Casino capitalism does more than infuse market values into every aspect of higher education; it also wages a full-fledged assault on public goods, democratic public spheres, and the role of education in creating an informed and enlightened citizenry. When former presidential candidate Sen. Rick Santorum argued that intellectuals were not wanted in the Republican Party, he was articulating what has become common sense in a society wedded to narrow instrumentalist values, ignorance as a political tool, and a deep-seated fear of civic literacy and a broad-based endorsement of the commons. Critical thinking and a literate public have become dangerous to those who want to celebrate orthodoxy over dialogue, emotion over reason and ideological certainty over thoughtfulness. Hannah Arendt’s warning that “it was not stupidity but a curious, quite authentic inability to think” at the heart of authoritarian regimes is now embraced as a fundamental tenet of right-wing politicians and pundits and increasingly has become a matter of common sense for the entertainment industry and the dominant media, all primary modes of an education industry that produces consumers, smothers the country in the empty fog of celebrity culture and denounces democracy as tantamount to the enemy of free-market fundamentalism.
How else to explain the willingness of so many people today to give up every vestige of privacy to the social media, the government and anyone else interested in collecting data for the most despicable and anti-democratic purposes. Self-interest does more than embrace a new culture of narcissism; it empties out any viable notion of the social, compassion, and the ethical imagination. Right-wing appeals to austerity provide the rationale for slash-and-burn policies intended to deprive government-financed social and educational programs of the funds needed to enable them to work, if not survive. Along with health care, public transportation, Medicare, food stamp programs for low-income children, and a host of other social protections, higher education is being defunded as part of a larger scheme to dismantle and privatize all public services, goods and spheres.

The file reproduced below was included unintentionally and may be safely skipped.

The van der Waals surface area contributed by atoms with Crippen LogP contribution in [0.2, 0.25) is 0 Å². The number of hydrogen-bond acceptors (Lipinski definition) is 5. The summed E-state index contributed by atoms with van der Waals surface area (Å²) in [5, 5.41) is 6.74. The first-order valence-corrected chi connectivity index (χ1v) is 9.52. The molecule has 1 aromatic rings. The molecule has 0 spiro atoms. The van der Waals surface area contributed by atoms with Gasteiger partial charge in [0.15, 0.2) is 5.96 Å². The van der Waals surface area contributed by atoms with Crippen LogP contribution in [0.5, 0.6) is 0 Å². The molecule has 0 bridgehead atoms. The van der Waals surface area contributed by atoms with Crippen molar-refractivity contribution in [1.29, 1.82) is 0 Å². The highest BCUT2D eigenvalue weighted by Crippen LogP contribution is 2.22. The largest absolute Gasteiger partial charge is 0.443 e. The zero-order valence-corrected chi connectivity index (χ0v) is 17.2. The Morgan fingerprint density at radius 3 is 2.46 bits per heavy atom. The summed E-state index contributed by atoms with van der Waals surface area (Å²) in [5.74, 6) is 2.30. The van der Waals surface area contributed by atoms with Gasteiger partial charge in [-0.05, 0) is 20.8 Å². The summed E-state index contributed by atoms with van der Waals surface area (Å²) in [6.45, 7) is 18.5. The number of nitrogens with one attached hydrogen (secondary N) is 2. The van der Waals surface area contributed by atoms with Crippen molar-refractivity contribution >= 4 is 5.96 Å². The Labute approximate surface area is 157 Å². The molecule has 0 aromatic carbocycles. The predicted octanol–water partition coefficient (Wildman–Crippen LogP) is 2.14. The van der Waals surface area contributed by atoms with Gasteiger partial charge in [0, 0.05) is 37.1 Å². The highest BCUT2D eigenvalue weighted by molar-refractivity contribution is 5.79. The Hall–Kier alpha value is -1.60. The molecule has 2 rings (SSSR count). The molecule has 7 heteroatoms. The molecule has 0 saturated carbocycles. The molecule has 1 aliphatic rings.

The passion for public values has given way to the ruthless quest for profits and the elevation of self-interests over the common good. The educational goal of expanding the capacity for critical thought and the outer limits of the imagination have given way to the instrumental desert of a mind-deadening audit culture. But there is more at work here than the march toward privatization and the never-ending search for profits at any cost; there is also the issue of wasteful spending on a bloated war machine, the refusal to tax fairly the rich and corporations, the draining of public funds for the US military presence in Iraq and Afghanistan, and the ongoing consolidation of class power in the hands of the 1 percent.